The teenage cellist, Danielle Akta, joined Spivakov and the Moscow Virtuosi at the start of the second half to perform a pair of contrasting works from the 19th Century. Bruch’s Kol Nidrei was composed for Liverpool’s Jewish community and it uses two traditional Hebrew melodies. Miss Akta gave an assured and richly evocative performance sustaining the line beautifully and working well with the Moscow Virtuosi. David Popper’s Shining Polonaise was dispatched with virtuoso swagger with the soloist clearly relishing the extrovert writing and rising to the occasion magnificently. There were some minor intonation issues but Danielle Akta quickly resolved these and again is clearly a star of the future.
I would love conductors to programme Piazzolla’s works much more often so I was pleased to see that Spivakov had included two works by the Argentinian composer at the end of the programme. The Four Seasons of Buenos Aires were originally written for violin, piano, electric guitar, double bass and bandoneón between 1965 and 1970. Piazzolla’s intention was that the four movements should be performed separately although he occasionally performed all four as a suite. The Russian composer, Leonid Desyatnikov, made a new arrangement of the work for solo violin and string orchestra in the late 1990’s. Four violinists from the Moscow Virtuosi took turns playing the solo part and all four did a splendid job. The orchestra were highly responsive to the shifting nuevo tango rhythms and the passionate red hot atmosphere was evoked in a highly vivid way. The succession of glissandi, ponticello and col legno effects were executed brilliantly by the soloists and the movements were in turn sultry, passionate, bright, uplifting and muscular. This was a glorious performance of a work which I hope will be performed much more frequently in future.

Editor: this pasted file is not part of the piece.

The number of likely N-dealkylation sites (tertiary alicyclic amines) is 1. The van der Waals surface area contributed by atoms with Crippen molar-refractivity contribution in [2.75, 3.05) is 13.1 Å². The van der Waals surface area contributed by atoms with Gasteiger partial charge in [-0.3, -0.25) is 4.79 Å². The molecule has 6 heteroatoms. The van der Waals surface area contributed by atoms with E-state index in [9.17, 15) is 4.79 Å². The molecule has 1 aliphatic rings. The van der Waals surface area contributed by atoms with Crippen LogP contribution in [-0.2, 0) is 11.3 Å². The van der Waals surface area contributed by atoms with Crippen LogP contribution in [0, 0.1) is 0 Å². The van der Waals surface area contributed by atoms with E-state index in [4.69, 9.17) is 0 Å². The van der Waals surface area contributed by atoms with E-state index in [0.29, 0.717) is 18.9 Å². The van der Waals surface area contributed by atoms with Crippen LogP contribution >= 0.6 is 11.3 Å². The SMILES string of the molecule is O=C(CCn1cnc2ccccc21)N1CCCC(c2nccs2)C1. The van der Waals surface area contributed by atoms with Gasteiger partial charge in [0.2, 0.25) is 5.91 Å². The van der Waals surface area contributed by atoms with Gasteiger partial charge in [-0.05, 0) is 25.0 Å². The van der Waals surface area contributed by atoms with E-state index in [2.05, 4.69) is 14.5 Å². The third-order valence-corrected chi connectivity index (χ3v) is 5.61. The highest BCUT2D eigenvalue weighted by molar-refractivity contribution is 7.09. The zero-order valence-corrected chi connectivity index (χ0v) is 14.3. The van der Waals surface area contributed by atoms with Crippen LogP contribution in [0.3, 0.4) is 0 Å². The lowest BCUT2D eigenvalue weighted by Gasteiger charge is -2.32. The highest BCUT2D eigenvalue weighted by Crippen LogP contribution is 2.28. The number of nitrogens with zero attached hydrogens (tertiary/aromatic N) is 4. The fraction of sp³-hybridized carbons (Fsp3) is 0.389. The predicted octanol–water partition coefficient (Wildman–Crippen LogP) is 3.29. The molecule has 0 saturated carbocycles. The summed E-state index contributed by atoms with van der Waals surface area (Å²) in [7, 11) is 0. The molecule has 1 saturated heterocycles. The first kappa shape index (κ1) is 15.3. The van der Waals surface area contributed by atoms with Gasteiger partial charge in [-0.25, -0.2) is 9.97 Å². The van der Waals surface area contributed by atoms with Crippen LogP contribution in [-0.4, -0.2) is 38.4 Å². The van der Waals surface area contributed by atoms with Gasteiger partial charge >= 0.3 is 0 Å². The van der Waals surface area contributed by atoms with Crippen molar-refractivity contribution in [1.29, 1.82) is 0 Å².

The concert concluded with three more tangos by Piazzolla for accordion and string orchestra. Nikita Vlasov gave a stylish and highly idiomatic performance of these works vying well with the Moscow Virtuosi who continued to perform the snap tango rhythms with relish. Vlasov produced some gorgeous colouring particularly in the central slow movement and navigated his way well round Pazzolla’s dancing rhythms.
Overall, this was a thoroughly enjoyable concert that was warmly received by the audience. No less than four encores followed; by Shostakovich, Gluck, Brahms and Piazzolla.